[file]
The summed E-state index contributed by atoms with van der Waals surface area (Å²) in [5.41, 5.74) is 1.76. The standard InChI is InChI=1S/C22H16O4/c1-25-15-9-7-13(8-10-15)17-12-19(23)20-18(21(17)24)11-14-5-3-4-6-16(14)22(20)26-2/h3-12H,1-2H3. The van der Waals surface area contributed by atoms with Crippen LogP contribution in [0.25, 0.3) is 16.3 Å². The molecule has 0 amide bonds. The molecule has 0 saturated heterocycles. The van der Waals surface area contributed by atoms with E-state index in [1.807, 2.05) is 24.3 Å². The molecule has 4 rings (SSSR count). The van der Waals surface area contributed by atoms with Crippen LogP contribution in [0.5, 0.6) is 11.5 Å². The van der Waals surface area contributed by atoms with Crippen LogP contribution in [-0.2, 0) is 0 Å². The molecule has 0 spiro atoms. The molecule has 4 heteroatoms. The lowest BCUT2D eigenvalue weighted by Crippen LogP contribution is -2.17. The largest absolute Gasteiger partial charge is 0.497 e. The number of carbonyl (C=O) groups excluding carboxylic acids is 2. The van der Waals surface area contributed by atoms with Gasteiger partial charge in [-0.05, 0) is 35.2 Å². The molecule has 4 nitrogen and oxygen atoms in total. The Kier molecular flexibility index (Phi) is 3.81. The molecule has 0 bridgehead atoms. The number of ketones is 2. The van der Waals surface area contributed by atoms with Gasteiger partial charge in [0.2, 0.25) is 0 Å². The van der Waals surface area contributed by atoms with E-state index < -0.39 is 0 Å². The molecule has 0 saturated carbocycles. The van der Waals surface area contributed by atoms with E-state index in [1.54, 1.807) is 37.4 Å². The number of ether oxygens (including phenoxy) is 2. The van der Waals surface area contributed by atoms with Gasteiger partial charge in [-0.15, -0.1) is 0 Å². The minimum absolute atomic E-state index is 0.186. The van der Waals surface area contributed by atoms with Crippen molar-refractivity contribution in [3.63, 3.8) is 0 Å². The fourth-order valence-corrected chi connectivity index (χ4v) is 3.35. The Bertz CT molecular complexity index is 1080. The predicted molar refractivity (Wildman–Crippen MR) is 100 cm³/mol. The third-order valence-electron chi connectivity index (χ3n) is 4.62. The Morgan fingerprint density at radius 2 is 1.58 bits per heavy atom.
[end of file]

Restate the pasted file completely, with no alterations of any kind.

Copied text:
The summed E-state index contributed by atoms with van der Waals surface area (Å²) in [5.41, 5.74) is 1.76. The standard InChI is InChI=1S/C22H16O4/c1-25-15-9-7-13(8-10-15)17-12-19(23)20-18(21(17)24)11-14-5-3-4-6-16(14)22(20)26-2/h3-12H,1-2H3. The van der Waals surface area contributed by atoms with Crippen LogP contribution in [0.25, 0.3) is 16.3 Å². The molecule has 0 amide bonds. The molecule has 0 saturated heterocycles. The van der Waals surface area contributed by atoms with E-state index in [1.807, 2.05) is 24.3 Å². The molecule has 4 rings (SSSR count). The van der Waals surface area contributed by atoms with Crippen LogP contribution in [0.5, 0.6) is 11.5 Å². The van der Waals surface area contributed by atoms with Crippen LogP contribution in [-0.2, 0) is 0 Å². The molecule has 0 spiro atoms. The molecule has 4 heteroatoms. The lowest BCUT2D eigenvalue weighted by Crippen LogP contribution is -2.17. The largest absolute Gasteiger partial charge is 0.497 e. The number of carbonyl (C=O) groups excluding carboxylic acids is 2. The van der Waals surface area contributed by atoms with Gasteiger partial charge in [-0.05, 0) is 35.2 Å². The molecule has 4 nitrogen and oxygen atoms in total. The Kier molecular flexibility index (Phi) is 3.81. The molecule has 0 bridgehead atoms. The number of ketones is 2. The van der Waals surface area contributed by atoms with Gasteiger partial charge in [0.2, 0.25) is 0 Å². The van der Waals surface area contributed by atoms with E-state index < -0.39 is 0 Å². The molecule has 0 saturated carbocycles. The van der Waals surface area contributed by atoms with E-state index in [1.54, 1.807) is 37.4 Å². The number of ether oxygens (including phenoxy) is 2. The van der Waals surface area contributed by atoms with Gasteiger partial charge in [-0.15, -0.1) is 0 Å². The minimum absolute atomic E-state index is 0.186. The van der Waals surface area contributed by atoms with Crippen molar-refractivity contribution in [3.63, 3.8) is 0 Å². The fourth-order valence-corrected chi connectivity index (χ4v) is 3.35. The Bertz CT molecular complexity index is 1080. The predicted molar refractivity (Wildman–Crippen MR) is 100 cm³/mol. The third-order valence-electron chi connectivity index (χ3n) is 4.62. The Morgan fingerprint density at radius 2 is 1.58 bits per heavy atom.